American Eskimo Dogs are medium-sized Nordic-style dogs with beautiful white hair—looking somewhat like small Samoyeds. They have compact, balanced frames with alert stances and gaits. They have wedge-shaped heads with medium-sized muzzles and skulls. Their lips, noses and eyelids are black. Their slightly oval eyes have an alert and intelligent expression and their triangle-shaped ears are erect. They have a thick, straight, double coat that creates a mane around the neck, and they have a curled, heavily plumed tail.
Charming, intelligent, warm and friendly, American Eskimo Dogs are also slightly reserved. Their loyalty to family and home can be intense: Some American Eskimo Dogs will keep strangers from entering the home until their master approves. This makes them a superb watchdog—they are protective without being aggressive.
Being a Nordic breed, American Eskimo Dogs can be strong-willed and independent. However, they are very good at adapting their keen intelligence to tasks and projects. While strong, they are soft, gentle and happy pets, responsive to games and positive play.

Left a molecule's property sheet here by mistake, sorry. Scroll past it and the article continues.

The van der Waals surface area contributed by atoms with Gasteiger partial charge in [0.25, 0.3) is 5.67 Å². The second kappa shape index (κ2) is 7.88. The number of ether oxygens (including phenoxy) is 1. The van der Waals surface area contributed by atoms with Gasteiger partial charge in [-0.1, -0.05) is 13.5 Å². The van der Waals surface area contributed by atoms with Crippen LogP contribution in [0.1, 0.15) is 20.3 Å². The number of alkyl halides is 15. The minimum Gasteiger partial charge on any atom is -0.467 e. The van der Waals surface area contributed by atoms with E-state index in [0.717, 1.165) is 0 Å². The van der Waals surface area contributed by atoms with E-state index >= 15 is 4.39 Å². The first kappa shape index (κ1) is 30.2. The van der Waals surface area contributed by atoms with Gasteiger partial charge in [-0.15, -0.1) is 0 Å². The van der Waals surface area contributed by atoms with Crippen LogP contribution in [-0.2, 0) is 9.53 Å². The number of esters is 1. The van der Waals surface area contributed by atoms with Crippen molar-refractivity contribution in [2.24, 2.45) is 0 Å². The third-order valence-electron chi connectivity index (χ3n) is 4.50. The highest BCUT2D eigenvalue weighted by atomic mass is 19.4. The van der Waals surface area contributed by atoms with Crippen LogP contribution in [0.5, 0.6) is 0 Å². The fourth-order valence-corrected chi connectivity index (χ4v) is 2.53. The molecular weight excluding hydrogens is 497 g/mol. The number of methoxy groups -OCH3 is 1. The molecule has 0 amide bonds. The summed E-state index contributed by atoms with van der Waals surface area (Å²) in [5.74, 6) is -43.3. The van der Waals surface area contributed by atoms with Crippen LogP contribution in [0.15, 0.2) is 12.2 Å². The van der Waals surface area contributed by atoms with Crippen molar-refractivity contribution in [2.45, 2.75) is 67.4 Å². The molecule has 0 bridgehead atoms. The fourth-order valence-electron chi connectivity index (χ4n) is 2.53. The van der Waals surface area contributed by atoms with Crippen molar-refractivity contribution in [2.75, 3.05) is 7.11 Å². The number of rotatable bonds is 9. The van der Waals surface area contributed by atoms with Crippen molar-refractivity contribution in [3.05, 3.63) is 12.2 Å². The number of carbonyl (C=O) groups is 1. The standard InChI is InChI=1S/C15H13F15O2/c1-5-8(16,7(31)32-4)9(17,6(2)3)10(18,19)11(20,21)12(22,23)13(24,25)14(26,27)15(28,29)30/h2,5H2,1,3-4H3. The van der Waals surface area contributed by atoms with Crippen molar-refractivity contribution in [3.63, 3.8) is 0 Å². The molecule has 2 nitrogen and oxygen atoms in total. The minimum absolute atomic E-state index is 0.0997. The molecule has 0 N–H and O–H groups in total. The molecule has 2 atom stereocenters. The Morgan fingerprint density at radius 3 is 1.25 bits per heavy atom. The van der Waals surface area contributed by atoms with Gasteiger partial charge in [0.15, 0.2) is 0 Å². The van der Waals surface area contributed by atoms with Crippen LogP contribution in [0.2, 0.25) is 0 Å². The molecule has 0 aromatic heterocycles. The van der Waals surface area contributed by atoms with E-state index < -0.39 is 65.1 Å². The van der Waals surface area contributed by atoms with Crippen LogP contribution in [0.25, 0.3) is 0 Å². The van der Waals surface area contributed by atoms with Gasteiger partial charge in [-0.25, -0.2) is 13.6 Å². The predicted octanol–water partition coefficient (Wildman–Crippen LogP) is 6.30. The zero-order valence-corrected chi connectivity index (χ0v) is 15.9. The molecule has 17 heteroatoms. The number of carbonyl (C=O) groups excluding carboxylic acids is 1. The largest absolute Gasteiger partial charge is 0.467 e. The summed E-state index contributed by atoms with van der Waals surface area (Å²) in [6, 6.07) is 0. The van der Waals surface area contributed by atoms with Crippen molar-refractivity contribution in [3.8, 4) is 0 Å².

American Eskimo Dogs have been devoted companion dogs for centuries. They need to be around people and be involved in family occasions. Left alone or neglected, they can become batty or destructive. They also tend to bark when left alone. The best way to combat this separation anxiety is to include them in activities.
These dogs will be perfectly happy in apartments as long as they get plenty of exercise—a good daily walk will do. They may not need as much room to roam as a Border Collie or Lab, but they need enough to prevent weight gain—make sure they don’t eat too much. Also, keep an eye on them during warm days: Some owners shave their American Eskimo Dogs during the summer, but this could also make them prone to sunburn.
A healthy American Eskimo Dog can live as long as 15 years. Common health problems include hip dysplasia, flea allergies and retinal atrophy (a blinding disorder). Their thick coats should be brushed several times per week (more during shedding season).
Descended from a host of white European spitzes—including the Keeshond, the Pomeranian, the German Spitz and the Italian Spitz—the American Spitz (as it was once called) probably came to the U.S. in the early 1900s with German immigrants. Popular as a circus dogs for their sparkly coats, trainability and nimbleness, the American Spitz grew in popularity. In 1917, their name was changed to American Eskimo, but it was not until 1985 that the American Eskimo Dog Club of America was formed. The AKC registered the breed in 1995.